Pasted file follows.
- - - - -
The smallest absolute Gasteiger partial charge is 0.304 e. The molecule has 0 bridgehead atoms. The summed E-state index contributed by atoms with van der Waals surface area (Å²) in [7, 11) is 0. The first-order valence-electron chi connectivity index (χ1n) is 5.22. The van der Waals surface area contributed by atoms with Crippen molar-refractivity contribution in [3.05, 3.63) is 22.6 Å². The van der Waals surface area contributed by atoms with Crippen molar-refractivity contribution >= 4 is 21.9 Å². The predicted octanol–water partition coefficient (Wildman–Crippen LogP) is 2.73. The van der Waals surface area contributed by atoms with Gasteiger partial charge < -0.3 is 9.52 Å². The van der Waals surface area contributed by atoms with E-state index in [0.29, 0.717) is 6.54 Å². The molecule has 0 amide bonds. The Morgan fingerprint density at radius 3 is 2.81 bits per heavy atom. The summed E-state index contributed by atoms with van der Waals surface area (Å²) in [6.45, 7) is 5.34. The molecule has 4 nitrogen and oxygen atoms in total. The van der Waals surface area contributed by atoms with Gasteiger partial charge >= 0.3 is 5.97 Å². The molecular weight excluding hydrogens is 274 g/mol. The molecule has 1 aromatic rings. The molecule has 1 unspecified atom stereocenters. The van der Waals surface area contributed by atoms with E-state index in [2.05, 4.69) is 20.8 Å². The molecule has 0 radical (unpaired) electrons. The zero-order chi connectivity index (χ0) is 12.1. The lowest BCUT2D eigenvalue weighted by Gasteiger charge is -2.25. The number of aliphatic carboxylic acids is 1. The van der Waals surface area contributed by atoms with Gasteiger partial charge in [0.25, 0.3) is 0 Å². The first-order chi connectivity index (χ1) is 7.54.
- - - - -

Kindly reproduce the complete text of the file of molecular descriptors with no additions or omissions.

The smallest absolute Gasteiger partial charge is 0.304 e. The molecule has 0 bridgehead atoms. The summed E-state index contributed by atoms with van der Waals surface area (Å²) in [7, 11) is 0. The first-order valence-electron chi connectivity index (χ1n) is 5.22. The van der Waals surface area contributed by atoms with Crippen molar-refractivity contribution in [3.05, 3.63) is 22.6 Å². The van der Waals surface area contributed by atoms with Crippen molar-refractivity contribution >= 4 is 21.9 Å². The predicted octanol–water partition coefficient (Wildman–Crippen LogP) is 2.73. The van der Waals surface area contributed by atoms with Gasteiger partial charge < -0.3 is 9.52 Å². The van der Waals surface area contributed by atoms with E-state index in [0.29, 0.717) is 6.54 Å². The molecule has 0 amide bonds. The Morgan fingerprint density at radius 3 is 2.81 bits per heavy atom. The summed E-state index contributed by atoms with van der Waals surface area (Å²) in [6.45, 7) is 5.34. The molecule has 4 nitrogen and oxygen atoms in total. The van der Waals surface area contributed by atoms with Gasteiger partial charge >= 0.3 is 5.97 Å². The molecular weight excluding hydrogens is 274 g/mol. The molecule has 1 aromatic rings. The molecule has 1 unspecified atom stereocenters. The van der Waals surface area contributed by atoms with E-state index in [2.05, 4.69) is 20.8 Å². The molecule has 0 radical (unpaired) electrons. The zero-order chi connectivity index (χ0) is 12.1. The lowest BCUT2D eigenvalue weighted by Gasteiger charge is -2.25. The number of aliphatic carboxylic acids is 1. The van der Waals surface area contributed by atoms with Gasteiger partial charge in [0.25, 0.3) is 0 Å². The first-order chi connectivity index (χ1) is 7.54.